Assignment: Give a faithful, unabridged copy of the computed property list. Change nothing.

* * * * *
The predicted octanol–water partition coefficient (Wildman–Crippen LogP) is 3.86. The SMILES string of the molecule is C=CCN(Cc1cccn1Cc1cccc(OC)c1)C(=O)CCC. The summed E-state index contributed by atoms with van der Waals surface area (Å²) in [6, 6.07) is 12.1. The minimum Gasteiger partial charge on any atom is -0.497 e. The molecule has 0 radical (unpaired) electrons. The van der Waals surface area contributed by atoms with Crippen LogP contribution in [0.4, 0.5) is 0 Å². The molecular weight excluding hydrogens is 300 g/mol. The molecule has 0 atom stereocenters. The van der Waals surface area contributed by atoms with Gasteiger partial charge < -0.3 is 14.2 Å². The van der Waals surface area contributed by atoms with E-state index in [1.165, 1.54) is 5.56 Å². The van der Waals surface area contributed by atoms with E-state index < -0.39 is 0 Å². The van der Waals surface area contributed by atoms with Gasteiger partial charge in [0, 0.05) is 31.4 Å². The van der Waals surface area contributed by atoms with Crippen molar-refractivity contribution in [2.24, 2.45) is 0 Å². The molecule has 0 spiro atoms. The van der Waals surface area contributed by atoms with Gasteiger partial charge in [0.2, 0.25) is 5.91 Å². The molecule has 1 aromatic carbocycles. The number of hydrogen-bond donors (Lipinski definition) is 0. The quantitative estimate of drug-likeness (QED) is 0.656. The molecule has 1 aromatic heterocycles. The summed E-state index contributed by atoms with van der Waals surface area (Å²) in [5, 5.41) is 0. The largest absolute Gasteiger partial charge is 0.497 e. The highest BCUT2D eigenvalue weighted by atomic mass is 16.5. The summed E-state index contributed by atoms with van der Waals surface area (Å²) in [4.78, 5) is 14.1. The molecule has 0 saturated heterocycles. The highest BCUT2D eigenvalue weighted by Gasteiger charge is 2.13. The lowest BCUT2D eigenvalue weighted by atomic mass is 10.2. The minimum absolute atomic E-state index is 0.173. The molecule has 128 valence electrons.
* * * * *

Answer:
The predicted octanol–water partition coefficient (Wildman–Crippen LogP) is 3.86. The SMILES string of the molecule is C=CCN(Cc1cccn1Cc1cccc(OC)c1)C(=O)CCC. The summed E-state index contributed by atoms with van der Waals surface area (Å²) in [6, 6.07) is 12.1. The minimum Gasteiger partial charge on any atom is -0.497 e. The molecule has 0 radical (unpaired) electrons. The van der Waals surface area contributed by atoms with Crippen LogP contribution in [0.4, 0.5) is 0 Å². The molecular weight excluding hydrogens is 300 g/mol. The molecule has 0 atom stereocenters. The van der Waals surface area contributed by atoms with Gasteiger partial charge < -0.3 is 14.2 Å². The van der Waals surface area contributed by atoms with E-state index in [1.165, 1.54) is 5.56 Å². The van der Waals surface area contributed by atoms with E-state index < -0.39 is 0 Å². The van der Waals surface area contributed by atoms with Gasteiger partial charge in [0, 0.05) is 31.4 Å². The van der Waals surface area contributed by atoms with Crippen molar-refractivity contribution in [2.24, 2.45) is 0 Å². The molecule has 0 spiro atoms. The van der Waals surface area contributed by atoms with Gasteiger partial charge in [0.2, 0.25) is 5.91 Å². The molecule has 1 aromatic carbocycles. The number of hydrogen-bond donors (Lipinski definition) is 0. The quantitative estimate of drug-likeness (QED) is 0.656. The molecule has 1 aromatic heterocycles. The summed E-state index contributed by atoms with van der Waals surface area (Å²) in [5, 5.41) is 0. The largest absolute Gasteiger partial charge is 0.497 e. The highest BCUT2D eigenvalue weighted by atomic mass is 16.5. The summed E-state index contributed by atoms with van der Waals surface area (Å²) in [4.78, 5) is 14.1. The molecule has 0 saturated heterocycles. The highest BCUT2D eigenvalue weighted by Gasteiger charge is 2.13. The lowest BCUT2D eigenvalue weighted by atomic mass is 10.2. The minimum absolute atomic E-state index is 0.173. The molecule has 128 valence electrons.